The right stuff

Br J Cardiol 2008;15:196–7 Leave a comment
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We continue our series in which Consultant Interventionist Dr Michael Norell takes a sideways look at life in the cath lab…and beyond. In this column, he considers the world of dietary advice.

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Just imagine it: a transatlantic flight, a family pilgrimage to Disneyworld, Florida (hence economy seats) and lunch is being served. I say lunch, by which I mean a hot combination of shapes, colour and texture that fits exactly into a one inch deep, ten by six, plastic rectangle, along with a paper napkin, transparent cutlery, a moistened clean-up tissue and a toothpick.

The dexterity and spatial awareness of a neurosurgeon is required to separate these various elements so as to ensure that only the more edible components find their way into your gob. That is because your personal space is confined by your tray table, the back of the seat in front (which is now in your lap thanks to the guy ahead deciding to recline and have a snooze), the plane’s fuselage and window on one side and an enormous bloke next to you on the other. And remember, you still have to make space for the bread roll, blue cheese wedge and accompanying crackers, the chocolate cream desert thing, sachets of salt, pepper, sugar and milk substitute and the ubiquitous after-dinner chocolate mint.

But I digress. This was not intended to be a rant about air travel, but it is just so easy to slip into that well-trodden path once the muse is on. Perhaps I should save that for another column…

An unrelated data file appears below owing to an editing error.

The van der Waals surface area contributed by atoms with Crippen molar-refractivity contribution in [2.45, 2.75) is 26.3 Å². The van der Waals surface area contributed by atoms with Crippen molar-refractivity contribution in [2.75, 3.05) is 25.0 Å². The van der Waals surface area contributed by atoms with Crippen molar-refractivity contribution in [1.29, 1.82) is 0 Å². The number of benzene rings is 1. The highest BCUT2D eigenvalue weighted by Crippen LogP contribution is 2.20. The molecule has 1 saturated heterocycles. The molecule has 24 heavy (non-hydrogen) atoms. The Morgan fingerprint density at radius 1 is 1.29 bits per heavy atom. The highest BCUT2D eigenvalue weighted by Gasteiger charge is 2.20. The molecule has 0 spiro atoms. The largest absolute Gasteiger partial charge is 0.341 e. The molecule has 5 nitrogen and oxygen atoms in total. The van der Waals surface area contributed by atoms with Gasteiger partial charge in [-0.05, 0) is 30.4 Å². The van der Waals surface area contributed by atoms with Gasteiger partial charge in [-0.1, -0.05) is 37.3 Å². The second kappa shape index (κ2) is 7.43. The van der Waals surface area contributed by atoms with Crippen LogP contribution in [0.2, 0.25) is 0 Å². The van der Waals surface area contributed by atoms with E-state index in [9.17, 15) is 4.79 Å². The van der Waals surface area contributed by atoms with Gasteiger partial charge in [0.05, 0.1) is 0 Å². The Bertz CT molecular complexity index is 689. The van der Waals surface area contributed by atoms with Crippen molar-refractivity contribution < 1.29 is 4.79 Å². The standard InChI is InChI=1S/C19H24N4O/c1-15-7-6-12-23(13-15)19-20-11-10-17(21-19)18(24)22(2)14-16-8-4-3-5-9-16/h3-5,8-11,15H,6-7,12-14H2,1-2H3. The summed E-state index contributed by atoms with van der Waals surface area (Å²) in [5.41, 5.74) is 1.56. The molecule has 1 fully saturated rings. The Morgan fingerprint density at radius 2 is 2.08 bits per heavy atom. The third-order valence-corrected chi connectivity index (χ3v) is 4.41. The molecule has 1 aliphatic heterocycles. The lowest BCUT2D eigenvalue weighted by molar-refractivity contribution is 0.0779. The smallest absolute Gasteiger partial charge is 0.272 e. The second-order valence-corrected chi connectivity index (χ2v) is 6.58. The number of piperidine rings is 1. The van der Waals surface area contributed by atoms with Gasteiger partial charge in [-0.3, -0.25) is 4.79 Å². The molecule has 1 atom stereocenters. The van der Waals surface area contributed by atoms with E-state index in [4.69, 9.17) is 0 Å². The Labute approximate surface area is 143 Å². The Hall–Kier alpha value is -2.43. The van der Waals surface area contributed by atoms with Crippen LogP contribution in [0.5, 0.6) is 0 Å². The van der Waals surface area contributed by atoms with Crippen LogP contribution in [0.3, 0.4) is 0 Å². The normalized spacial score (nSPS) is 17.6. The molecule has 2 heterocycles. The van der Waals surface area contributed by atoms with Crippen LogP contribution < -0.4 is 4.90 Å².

Special consideration

So, where was I? Oh yes, lunch. A few rows away a rotund American lady with horn-rimmed glasses and bedecked with at least four kilos of assorted jewellery, has summoned an airhostess (sorry – cabin attendant).

“Excuse me, Miss, we pre-ordered (sic) a low-cholesterol meal for my husband.” She indicates an emaciated and slightly embarrassed looking chap sitting next to her who is trying to bury his ruby face deep inside a copy of the Wall Street Journal. Abner (for I expect that was his name) catches the attendant’s eye and smiles sheepishly.

The attendant gives a warm grin, full of reassurance and perfect teeth. “Ma’am, you have a low-cholesterol meal.” On closer inspection, although the chicken, mashed potato and peas are identical to everyone else’s, the cheese has been replaced by a stick of celery, and the chocolate cream desert by an apple.

The wife looks crestfallen, while hubby is still studiously attempting to follow the fortunes of Rio Tinto Zinc (up three cents, apparently). Was she disappointed that Abner’s repast was not sufficiently different, thereby marking him out as in someway special? Or was it because she feared that a potential lapse in his otherwise strict dietary regime might result in a massive in-flight myocardial infarct?

What difference?

Would one airline meal really make that much difference? Surely it is not what we eat (or drink, come to that) but just how often we eat it. I doubt that Abner had been allowed many opportunities to sample high-cholesterol fare, or indeed anything else vaguely pleasant for that matter, but it does make you wonder just how carefully we monitor our intake. While cardiologists might be careful to scrutinise their consumption of saturated fats in order to ward off the development of atherosclerosis, do other specialties focus on different elements of their diet, more relevant to their own line of work?